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Bottom line: Things looking up at Bowlmor AMF

Profit is up at Bowlmor AMF.
Profit is up at Bowlmor AMF.
Mike Ehrmann / Getty Images

Bowlmor AMF Chief Executive Tom Shannon expressed optimism about his newly merged company in the May issue of International Bowling Industry magazine.

AMF Bowling Worldwide, Inc., and Bowlmor completed their merger in July, allowing Virginia-based AMF to emerge from Chapter 11 bankruptcy. It was the second time that AMF had declared bankruptcy in 10 years.

In the magazine, Shannon reported that revenue was down at his company, but “the profit is up measurably, in the double digits.”

Shannon had provided a glimpse into Bowlmor AMF’s turnaround in October when he told that the company had “turned a big historic loss into a profit” in its latest results.

With the merger, Bowlmor AMF became the largest operator of bowling centers in the world with 6,000 employees and 260 bowling houses. Revenue, Shannon said, totaled about $425 million.

Shannon added that Bowlmor – which existed as a chain of six upscale bowling houses known for its Vegas-style sports look and laneside food and drink service – was interested in AMF as soon as the bankruptcy was filed.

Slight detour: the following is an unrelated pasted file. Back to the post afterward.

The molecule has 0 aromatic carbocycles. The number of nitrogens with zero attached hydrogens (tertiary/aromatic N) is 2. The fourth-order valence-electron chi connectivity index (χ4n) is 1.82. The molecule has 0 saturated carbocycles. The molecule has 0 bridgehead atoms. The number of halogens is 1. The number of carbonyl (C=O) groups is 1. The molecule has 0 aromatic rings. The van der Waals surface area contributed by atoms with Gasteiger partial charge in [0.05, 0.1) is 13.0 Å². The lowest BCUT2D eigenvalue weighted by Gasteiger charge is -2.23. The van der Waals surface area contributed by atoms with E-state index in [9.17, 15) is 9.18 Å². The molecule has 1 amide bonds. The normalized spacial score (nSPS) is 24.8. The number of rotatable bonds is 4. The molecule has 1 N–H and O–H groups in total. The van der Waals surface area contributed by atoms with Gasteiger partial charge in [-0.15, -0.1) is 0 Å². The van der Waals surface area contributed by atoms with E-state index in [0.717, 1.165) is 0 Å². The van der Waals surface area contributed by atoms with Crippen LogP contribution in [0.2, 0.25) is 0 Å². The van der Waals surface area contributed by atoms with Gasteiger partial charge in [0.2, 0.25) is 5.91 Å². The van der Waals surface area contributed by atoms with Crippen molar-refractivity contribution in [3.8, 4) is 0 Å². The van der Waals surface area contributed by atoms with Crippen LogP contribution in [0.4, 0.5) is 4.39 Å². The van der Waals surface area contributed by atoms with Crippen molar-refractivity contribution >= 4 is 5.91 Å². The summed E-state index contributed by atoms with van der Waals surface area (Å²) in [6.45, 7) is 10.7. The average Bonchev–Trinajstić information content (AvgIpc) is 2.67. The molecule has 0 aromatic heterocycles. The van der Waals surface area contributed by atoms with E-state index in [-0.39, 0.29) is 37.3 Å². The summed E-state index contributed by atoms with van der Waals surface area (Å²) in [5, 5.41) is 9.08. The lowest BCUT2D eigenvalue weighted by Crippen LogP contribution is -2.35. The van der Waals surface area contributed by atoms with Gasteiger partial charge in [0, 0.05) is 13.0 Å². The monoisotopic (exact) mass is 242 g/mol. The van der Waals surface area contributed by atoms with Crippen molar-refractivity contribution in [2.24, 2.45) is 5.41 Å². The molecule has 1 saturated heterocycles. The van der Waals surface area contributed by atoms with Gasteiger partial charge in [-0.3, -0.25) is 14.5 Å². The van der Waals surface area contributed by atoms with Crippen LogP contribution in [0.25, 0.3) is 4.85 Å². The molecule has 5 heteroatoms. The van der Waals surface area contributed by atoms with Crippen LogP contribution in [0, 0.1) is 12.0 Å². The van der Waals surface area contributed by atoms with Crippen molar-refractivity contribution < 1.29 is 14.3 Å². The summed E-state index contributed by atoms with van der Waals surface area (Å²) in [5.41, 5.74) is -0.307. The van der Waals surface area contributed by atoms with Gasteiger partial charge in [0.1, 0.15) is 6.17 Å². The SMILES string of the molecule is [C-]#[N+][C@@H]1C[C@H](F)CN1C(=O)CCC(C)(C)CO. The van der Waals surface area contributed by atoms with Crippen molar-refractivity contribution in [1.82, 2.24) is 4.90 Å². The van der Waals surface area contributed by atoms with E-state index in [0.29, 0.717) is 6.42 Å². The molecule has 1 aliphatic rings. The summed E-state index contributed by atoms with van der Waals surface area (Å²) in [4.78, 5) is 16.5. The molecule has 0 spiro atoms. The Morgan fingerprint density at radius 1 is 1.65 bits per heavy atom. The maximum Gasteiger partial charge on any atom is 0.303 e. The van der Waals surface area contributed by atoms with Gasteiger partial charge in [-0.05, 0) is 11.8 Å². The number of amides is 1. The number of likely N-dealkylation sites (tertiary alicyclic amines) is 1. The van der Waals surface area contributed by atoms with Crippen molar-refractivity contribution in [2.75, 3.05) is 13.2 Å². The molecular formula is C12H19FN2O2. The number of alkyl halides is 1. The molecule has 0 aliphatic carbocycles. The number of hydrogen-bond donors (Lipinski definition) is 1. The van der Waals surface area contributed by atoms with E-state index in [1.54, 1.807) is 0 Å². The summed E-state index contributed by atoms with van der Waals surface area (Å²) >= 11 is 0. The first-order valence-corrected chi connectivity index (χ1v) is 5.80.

“I thought Bowlmor did the recreational and party thing really well and AMF did the league thing very well,” Shannon said. “Put it together and there was plenty of upside.”

Shannon, who was Bowlmor’s chief executive, is now the CEO, chairman and president of the combined company.

Shannon said in International Bowling Industry magazine that Bowlmor AMF has been severely challenged by the horrific weather conditions that have existed across the country – from the blizzard conditions back East to the withering drought in California.

“It’s going to be a tough year,” Shannon told the magazine. “It’s a tough year for everyone in the industry. Yet we’re doing fine.”

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